The thing is, because I’m a messy painter, I dripped a bit on the floor. When I noticed I wiped it up with my finger but by that point I’d already trodden in it and left several other spots around the room. I sighed and put my hand on my forehead leaving another spot, wiped that off with the other hand…you can see where this is going.
The silver lining to my unintentionally decorated floor and face is that I was reminded of a foot stool I saw in Milan, covered in what appears to be finger prints of a similar colour to my kitchen.
What an easy way to update something plain you have grown bored with!
It is almost impossible to go wrong with a pattern like this as it is completely random and each finger print a different shape so there is no pressure or tiresome measuring to be done!
Bring out your inner child and get finger painting!
Source: As seen at www.confettidaydreams.com
Whilst researching something entirely unrelated today I stumbled upon a selection of ideas for wedding seating.
It was the colour that caught my eye but the ideas themselves are a really clever way of injecting life into an interior. The beauty being the temporary nature of it; with the ideas above and below you can use ribbon or fabric in whatever colour takes your fancy. When you’re bored you can easily remove and use to wrap all your Christmas presents!!
Source: As seen at pinterest.com
Source: As seen at tiedbowblog.wordpress.com
I love rope so immediately loved this concept by association BUT I would definitely paint those chairs navy to maximize the nautical look – you could even paint the rope too!
This is a wedding in a stable. Yep a stable. The photography and styling are making me jealous of the horses. I like the simple use of the blues and oranges to add warmth and sparkle to an otherwise generally industrious environment.
Source: As seen at alixannlooslephotography.blogspot.co.uk
Think we all need to visit a haberdashery….
I love shapes.
These pylons, although generally regarded as an eyesore, look great in silhouette. Their graphic, definite structure is perfectly juxtaposed against the natural quiet strength of the mountain backdrop.
So taken with this photo I decided to recreate in silk screen format. The mountains look just like torn sheets of paper so I used some newspaper to reproduce the shapes and the pylons gave me a chance to get out my much loved rotring pen and ruler! To re-emphasise the structure of the pylons I printed on to a massive sheet of graph paper.
The very slight change in colour with each layer of the landscape is actually a brilliant way to decorate. It works with all colours but currently is especially fashionable with whites. The more you layer them the more depth it gives the overall scheme. Don’t restrict yourself to walls and woodwork; get ceilings, furniture, floors and ornaments involved!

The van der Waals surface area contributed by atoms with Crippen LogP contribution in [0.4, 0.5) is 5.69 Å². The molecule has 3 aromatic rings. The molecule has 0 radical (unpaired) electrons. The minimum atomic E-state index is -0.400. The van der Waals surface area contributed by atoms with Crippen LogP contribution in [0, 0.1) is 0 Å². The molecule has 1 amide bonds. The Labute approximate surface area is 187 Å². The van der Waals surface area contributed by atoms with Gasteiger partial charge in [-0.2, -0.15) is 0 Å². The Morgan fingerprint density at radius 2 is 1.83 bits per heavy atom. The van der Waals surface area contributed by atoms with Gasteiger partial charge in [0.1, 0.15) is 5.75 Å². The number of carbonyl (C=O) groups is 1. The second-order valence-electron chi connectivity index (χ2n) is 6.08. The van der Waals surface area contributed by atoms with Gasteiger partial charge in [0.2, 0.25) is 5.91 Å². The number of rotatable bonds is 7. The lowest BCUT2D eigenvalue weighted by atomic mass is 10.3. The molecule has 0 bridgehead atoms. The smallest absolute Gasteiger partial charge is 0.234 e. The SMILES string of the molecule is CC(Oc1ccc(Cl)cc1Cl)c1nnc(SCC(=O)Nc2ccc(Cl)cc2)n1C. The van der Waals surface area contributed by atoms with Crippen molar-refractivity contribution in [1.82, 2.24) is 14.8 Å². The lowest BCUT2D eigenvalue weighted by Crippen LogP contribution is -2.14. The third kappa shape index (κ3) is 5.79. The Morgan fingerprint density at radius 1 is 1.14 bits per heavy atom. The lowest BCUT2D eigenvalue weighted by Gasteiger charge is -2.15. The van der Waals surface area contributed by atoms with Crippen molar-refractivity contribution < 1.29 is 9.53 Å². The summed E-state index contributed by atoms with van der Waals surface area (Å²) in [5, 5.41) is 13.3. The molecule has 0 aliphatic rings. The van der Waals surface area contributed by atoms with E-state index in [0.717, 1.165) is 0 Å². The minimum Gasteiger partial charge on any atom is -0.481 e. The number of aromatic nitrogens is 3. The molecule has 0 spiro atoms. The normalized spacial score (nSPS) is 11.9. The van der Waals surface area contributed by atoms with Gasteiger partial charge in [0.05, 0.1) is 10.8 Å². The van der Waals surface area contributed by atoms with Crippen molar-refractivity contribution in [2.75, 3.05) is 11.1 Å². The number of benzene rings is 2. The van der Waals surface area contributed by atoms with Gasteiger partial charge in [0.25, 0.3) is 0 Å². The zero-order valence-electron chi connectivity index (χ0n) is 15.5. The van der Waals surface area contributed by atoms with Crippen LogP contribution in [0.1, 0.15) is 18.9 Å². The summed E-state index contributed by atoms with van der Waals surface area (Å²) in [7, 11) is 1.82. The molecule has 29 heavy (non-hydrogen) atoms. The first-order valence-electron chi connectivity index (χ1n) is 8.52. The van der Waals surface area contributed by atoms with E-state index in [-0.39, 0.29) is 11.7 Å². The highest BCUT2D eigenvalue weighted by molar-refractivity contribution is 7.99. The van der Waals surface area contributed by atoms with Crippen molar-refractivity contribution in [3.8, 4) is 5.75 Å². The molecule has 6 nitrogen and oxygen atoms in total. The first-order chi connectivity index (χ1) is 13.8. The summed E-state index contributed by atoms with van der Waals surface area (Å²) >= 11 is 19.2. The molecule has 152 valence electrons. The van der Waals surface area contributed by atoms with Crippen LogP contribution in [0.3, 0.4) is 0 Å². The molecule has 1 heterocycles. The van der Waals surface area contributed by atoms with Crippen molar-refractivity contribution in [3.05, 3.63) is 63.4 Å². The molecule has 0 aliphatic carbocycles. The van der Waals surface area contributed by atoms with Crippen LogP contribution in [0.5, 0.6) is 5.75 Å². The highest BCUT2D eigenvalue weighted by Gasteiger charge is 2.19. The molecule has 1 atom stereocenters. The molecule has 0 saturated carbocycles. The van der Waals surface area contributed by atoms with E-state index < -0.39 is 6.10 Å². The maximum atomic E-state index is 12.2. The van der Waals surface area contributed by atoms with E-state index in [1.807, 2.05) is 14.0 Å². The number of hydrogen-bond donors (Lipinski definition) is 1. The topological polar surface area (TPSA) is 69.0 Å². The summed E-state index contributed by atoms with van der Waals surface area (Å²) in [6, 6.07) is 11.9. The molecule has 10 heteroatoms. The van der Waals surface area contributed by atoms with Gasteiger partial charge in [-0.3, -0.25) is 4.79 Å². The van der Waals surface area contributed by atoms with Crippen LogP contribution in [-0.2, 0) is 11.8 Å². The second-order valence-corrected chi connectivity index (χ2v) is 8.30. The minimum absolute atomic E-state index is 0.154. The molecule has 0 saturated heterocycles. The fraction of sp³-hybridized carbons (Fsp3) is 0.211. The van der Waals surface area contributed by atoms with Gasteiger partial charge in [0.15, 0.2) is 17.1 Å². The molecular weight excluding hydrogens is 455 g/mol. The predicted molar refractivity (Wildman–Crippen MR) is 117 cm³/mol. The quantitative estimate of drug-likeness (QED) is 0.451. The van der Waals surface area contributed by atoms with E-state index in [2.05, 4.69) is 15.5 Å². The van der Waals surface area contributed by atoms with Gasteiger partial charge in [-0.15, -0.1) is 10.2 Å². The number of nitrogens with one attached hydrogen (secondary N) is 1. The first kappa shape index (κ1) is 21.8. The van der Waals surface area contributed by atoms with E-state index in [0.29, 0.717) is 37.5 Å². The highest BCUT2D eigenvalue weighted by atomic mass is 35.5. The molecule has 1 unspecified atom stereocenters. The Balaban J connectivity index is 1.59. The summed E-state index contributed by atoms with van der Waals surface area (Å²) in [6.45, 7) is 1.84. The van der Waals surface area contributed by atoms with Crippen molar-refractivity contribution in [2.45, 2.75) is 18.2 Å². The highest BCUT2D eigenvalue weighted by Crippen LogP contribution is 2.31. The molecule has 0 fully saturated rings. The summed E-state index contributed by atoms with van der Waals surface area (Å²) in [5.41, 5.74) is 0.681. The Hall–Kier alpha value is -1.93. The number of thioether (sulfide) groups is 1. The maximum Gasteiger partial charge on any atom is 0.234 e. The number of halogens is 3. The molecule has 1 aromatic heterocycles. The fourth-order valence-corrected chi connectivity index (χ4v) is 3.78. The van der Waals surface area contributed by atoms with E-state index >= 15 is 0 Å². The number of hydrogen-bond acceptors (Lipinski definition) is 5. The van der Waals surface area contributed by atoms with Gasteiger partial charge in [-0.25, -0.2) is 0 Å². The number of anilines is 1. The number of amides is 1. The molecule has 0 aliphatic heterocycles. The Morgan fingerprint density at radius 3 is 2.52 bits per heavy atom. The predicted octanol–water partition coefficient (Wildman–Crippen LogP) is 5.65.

After being randomly inundated with bistro chairs I thought it about time to paint one. These particular chairs have seen a revival of late and are popping up all over the place in every colour and finish , so if you don’t want to shell out for the Conran gloss version why not have a go yourself?!
In line with the current trend for all things indigo I’ve gone for a classic matt navy and ever in a rush I decided not to prepare the surface.
For future reference: This was stupid.
Paint needs something to ‘key’ to, so I now (from experience) recommend sanding back to remove varnish, grease and dirt, then priming before adding two coats of wonderful colour.
Boom! Check out my navy makeover………..with patches of missing paint due to my impatience.
Me thinks it might be time to try out a quick version of yarn bombing (see recent posts) to hide my mistake!
And as my grandma used to say… et voila!
Have you ever heard of yarn bombing? If not, the above is a great example of a tree that has be ‘yarn bombed’.
This was on display at Maison et Objet in Paris but it is believed the act of guerrilla knitting public property started in the Netherlands nearly 10 years ago. Using left over wool, artists knit and or crochet around objects – could be anything from a park bench to a tank – and leave for the public to enjoy. The colours and patterns never cease to inspire and are a great way to add a bit of personality to otherwise mundane furniture. The effect can be achieved with paint so non-knitters are not exempt!
The real answer to this question is whatever colour you like but I am going to share two brilliant monochrome examples I saw in Milan.
Both examples are tiles but with some paint, masking tape, a ruler and a bit of imagination you can recreate this for a fraction of the cost on a concrete or wooden floor.
A patterned floor, especially in black and white, gives any room the wow factor. Walls should be kept to one colour so as not to detract and over complicate the space. If you already have parquet flooring in a herringbone format you have a template to create the zig zag pattern above, which means a lot less effort at the measuring stage!
Anyone painted a floor recently?